China, Australia resolving trade issues through dialogue, consultation: FM
Published: Mar 13, 2024 04:56 PM
Bottles of Australian wine on the shelf of a supermarket in Hangzhou, East China's Zhejiang Province on November 27, 2020 Photo: VCG

Bottles of Australian wine on the shelf of a supermarket in Hangzhou, East China's Zhejiang Province on November 27, 2020 Photo: VCG

China and Australia are making efforts to address mutual concerns through dialogue and consultation, which will help improve the momentum in bilateral relations, Wang Wenbin, a spokesperson of China's Ministry of Foreign Affairs, said at a routine press conference on Wednesday.

Wang made the remarks in response to a media inquiry on whether the Chinese government is to lift tariffs on Australian wine. Recently, Australian officials and media outlets have claimed that China is prepared to remove the import tax.

"What I can tell you is that for some time, China and Australia have engaged in dialogue and consultation to address each other's concerns properly and jointly worked to realize a momentum of improvement and growth in the bilateral relations," Wang said.

"I'd refer you to competent authorities for your specific questions," the spokesperson said.

China stands ready to continue stepping up dialogue and cooperation with Australia under the principles of mutual respect, equality, mutual benefit and seeking common ground while shelving differences, so as to promote the steady and sound growth of China-Australia relations, Wang noted.

China and Australia are jointly addressing the wine dispute, with both sides approaching the matter with a candid and pragmatic attitude, Chen Hong, director of the Australian Studies Center of East China Normal University, told the Global Times on Wednesday.

The eagerness from the Australian side underscores the importance of the Chinese market as a major destination for the Australia's exports. Despite attempts by some players in the Australian wine industry to explore alternative markets, none can match the scale and growth speed of China, Chen said.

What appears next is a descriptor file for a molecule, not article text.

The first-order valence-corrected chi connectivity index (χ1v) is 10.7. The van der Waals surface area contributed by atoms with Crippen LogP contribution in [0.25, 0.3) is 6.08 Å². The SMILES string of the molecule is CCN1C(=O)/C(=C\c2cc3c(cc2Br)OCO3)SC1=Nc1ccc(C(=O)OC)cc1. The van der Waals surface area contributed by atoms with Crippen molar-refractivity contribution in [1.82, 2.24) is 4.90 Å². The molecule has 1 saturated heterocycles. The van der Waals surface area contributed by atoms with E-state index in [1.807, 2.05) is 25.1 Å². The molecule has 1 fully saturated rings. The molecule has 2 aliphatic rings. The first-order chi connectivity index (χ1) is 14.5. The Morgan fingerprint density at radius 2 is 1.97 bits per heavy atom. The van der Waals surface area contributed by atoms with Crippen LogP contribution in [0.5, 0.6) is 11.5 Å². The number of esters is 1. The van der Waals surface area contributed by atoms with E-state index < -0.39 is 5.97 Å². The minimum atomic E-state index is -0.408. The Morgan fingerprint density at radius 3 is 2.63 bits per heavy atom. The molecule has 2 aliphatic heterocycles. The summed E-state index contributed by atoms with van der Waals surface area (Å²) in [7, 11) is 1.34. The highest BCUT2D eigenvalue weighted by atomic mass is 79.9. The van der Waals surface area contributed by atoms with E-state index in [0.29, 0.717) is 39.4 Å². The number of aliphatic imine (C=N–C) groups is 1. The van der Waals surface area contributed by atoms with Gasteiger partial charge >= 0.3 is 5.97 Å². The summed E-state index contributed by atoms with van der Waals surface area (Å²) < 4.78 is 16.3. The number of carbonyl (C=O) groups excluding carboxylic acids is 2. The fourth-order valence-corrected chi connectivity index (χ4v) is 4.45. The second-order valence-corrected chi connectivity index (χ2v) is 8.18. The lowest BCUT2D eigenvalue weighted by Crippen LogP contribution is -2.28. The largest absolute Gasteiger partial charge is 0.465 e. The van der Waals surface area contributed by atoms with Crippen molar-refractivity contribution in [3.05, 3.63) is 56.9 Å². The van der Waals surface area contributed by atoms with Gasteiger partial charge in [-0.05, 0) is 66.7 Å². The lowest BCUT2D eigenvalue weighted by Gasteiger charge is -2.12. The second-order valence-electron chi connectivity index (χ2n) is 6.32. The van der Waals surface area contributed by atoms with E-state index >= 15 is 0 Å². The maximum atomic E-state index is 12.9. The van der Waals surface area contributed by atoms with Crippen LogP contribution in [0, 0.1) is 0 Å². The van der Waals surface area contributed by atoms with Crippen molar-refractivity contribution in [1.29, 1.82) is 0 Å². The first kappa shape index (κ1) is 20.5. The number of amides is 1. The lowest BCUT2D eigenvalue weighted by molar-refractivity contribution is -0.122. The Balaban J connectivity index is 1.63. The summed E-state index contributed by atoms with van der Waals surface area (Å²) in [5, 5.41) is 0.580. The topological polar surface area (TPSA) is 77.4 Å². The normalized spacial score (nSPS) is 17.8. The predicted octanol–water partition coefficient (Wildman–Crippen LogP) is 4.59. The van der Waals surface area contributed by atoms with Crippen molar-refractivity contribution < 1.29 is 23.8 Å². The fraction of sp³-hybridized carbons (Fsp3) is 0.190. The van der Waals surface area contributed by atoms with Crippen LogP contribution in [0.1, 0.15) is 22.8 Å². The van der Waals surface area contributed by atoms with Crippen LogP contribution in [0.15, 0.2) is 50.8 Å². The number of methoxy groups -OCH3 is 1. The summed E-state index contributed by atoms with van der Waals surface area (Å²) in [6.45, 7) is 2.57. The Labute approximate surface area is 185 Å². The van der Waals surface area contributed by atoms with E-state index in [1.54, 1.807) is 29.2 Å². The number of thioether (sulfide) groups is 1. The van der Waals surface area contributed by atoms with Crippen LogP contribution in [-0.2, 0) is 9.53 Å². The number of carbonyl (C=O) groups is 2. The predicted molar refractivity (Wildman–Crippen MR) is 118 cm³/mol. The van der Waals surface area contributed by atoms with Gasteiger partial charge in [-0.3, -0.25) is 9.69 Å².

There is a strong anticipation that issues, including Australian lobster imports, could be resolved soon, as long as the Australian side avoids politicization of trade issues, Chen noted.

In 2019, Australian wine dominated China's market with a 35.54 percent share, surpassing France and securing the largest market share, according to media reports. However, this position was compromised following the deteriorating bilateral relations.

The previous market share of Australian wine in China was mostly taken over by wines from France, Chile and Italy.

The Chinese Ministry of Commerce (MOFCOM) began reviewing the anti-dumping and countervailing duties on Australian wine from November 30, 2023. The tariff on Australian wine was first levied on March 28, 2021.

Australian government officials and media outlets have frequently brought the issue up, indicating the great eagerness of Australian winemakers to return to the Chinese market.

Australian Trade Minister Don Farrell said on Sky News on Sunday that he was hopeful China would lift tariffs on Australian wine once a review is completed by the end of March, and progress is also being made on exporting lobsters to China, Reuters reported.

In a response to Farrell's statement, Chinese Ambassador to Australia Xiao Qian said at an event on Monday that China's review of tariffs on Australian wine is progressing well, but Xiao did not confirm that the dispute would be resolved this month, according to Reuters.

Treasury Wine Estates (TWE), an Australian global winemaker, said in a stock exchange filing on Tuesday that it has been advised that the MOFCOM has released an interim draft determination which proposes the removal of current tariffs China imposed on Australian wine imports.

The draft is not a final determination, TWE said, extending its anticipation that a final determination would be released in the coming weeks.

The frequent and active interactions of the Chinese and Australian officials also served as a crucial positive sign that more trade disputes would be resolved.

On February 26, Chinese Commerce Minister Wang Wentao met with Don Farrell, calling for strengthened cooperation in China's joining the Comprehensive and Progressive Agreement for Trans-Pacific Partnership. The meeting marked a new attempt to build closer bilateral trade ties.

Apart from resolving traditional trade disputes, Chen expressed his optimism that the China-Australia relationship has room for further advancement in much broader areas, highlighting the potential in burgeoning fields such as clean energy and the digital economy.

Additionally, Chen noted the importance of Australia adopting an open and sincere attitude toward Chinese investment, without succumbing to politically driven motivations influenced by the US over the so-called national security reasons. This open and sincere attitude is crucial for fostering a healthier and more sustainable future in bilateral relations, said Chen.